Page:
The U.S. space agency has a language all its own. NASA uses so many acronyms that the agency issues a book to its employees to keep track of them. And even when NASA uses ordinary words, they’re often imbued with special meaning, generally designed to take the edge off graphic situations. “When you’re inside,” says one NASA spokesman, “it’s not a problem understanding what we’re talking about.” It’s the rest of us who need some help. Here are our translations of NASA’s favorite lingo.
anom • a • ly n: a malfunction, sometimes serious
USED IN A SENTENCE: “Shortly thereafter, the X-43A began to experience a control anomaly characterized by a roll oscillation.” (Press release, “NASA Mishap Board Identifies Cause of
X-43A Failure,” dated July 23, 2003)
WHY NASA USES IT: “Anomaly” turns catastrophes into irregularities.
con • tin • gen • cy n: a type of problem that may turn out to be a mishap (see below), and for which a response can be planned in advance
USED IN A SENTENCE: “A Space Shuttle contingency has been declared in Mission Control, Houston, as a result of the loss of communication with the Space Shuttle Columbia at approximately 9 a.m. EST Saturday.” (Public statement, issued 12:10 p.m. EST on February 1, 2003)
WHY NASA USES IT: A “contingency” is an emergency but without all the negative connotations.
mis • hap n: an accident or catastrophe, such as a space shuttle breaking apart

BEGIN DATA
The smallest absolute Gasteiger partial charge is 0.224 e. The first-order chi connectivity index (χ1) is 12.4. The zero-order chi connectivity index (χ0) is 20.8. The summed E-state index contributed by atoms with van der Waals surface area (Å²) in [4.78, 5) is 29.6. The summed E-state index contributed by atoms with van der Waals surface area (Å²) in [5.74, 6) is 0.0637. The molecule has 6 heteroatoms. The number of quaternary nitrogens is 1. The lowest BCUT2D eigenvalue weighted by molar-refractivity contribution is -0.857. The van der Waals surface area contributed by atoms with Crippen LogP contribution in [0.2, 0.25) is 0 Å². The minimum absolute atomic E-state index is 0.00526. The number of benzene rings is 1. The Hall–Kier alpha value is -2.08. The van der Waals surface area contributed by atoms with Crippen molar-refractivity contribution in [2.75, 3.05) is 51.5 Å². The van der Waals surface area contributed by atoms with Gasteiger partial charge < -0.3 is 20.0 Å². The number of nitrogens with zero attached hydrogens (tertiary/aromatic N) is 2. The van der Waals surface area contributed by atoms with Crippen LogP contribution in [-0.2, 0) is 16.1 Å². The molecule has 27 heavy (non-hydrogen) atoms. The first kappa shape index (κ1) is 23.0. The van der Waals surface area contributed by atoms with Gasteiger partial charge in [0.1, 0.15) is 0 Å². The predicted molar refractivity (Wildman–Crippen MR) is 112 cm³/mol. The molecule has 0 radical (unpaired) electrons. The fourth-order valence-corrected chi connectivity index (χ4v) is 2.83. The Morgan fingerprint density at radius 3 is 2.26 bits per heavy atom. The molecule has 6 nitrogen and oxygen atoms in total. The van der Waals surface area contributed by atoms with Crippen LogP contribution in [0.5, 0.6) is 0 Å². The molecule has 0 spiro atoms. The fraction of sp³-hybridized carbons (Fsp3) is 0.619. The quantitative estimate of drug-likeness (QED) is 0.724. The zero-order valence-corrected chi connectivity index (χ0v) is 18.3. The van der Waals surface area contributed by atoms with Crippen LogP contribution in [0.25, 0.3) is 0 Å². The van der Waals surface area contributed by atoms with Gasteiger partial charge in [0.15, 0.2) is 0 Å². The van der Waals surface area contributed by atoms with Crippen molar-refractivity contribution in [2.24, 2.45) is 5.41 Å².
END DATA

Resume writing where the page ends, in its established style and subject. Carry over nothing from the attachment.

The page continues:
USED IN A SENTENCE: “In the case of a high-visibility, mission-related Shuttle mishap, the NASA Administrator may activate an International Space Station and Space Shuttle Mishap Interagency Investigation Board.” (Columbia Accident Investigation Board Charter, dated February 1, 2003)
WHY NASA USES IT: “Mishap” is blame-neutral, suggesting bad luck rather than error. “We just don’t use the term ?accident,'” says a NASA spokesperson. “I guess it’s really not in our vocabulary.” Not when they have so many other words for it.
nom • i • nal adj: proceeding according to plan
USED IN A SENTENCE: “Telemetry from the Genesis spacecraft indicates that all spacecraft subsystems are reporting nominal operation.” (Genesis
Mission Status Update, posted
November 26, 2003)
WHY NASA USES IT: “Nominal” sounds so much more scientific than “normal.” Or, as one spokesperson
explains: “It’s spacetalk.”
re-plan n: a new plan or program timetable, often resulting in increased costs, usually issued when NASA falls behind schedule
USED IN A SENTENCE: “The change order implements a re-plan to the JWST program to accommodate the planned launch date of August 2011, which was announced earlier this year.” (Press release, “NASA Issues Modification to James Webb Space Telescope Contract,” dated September 3, 2003)
WHY NASA USES IT: “Re-plan” sounds as if the agency is making a plan, rather than breaking one.
var • i • a • bil • i • ty n: small fluctuations rather than a long-term trend
USED IN A SENTENCE: “NASA officials will join Department of Commerce Secretary Don Evans and Department of Energy Secretary Spencer Abraham to unveil the Administration’s strategic plan on long-term global climate variability and change at a press conference tomorrow.” (Press release, “NASA Joins Partners to Unveil Climate Change Initiative,” dated July 23, 2003)
WHY NASA USES IT: “Variability” suggests a process that is natural, reversible and not out of control. The climate may be changing, but that doesn’t mean we have to.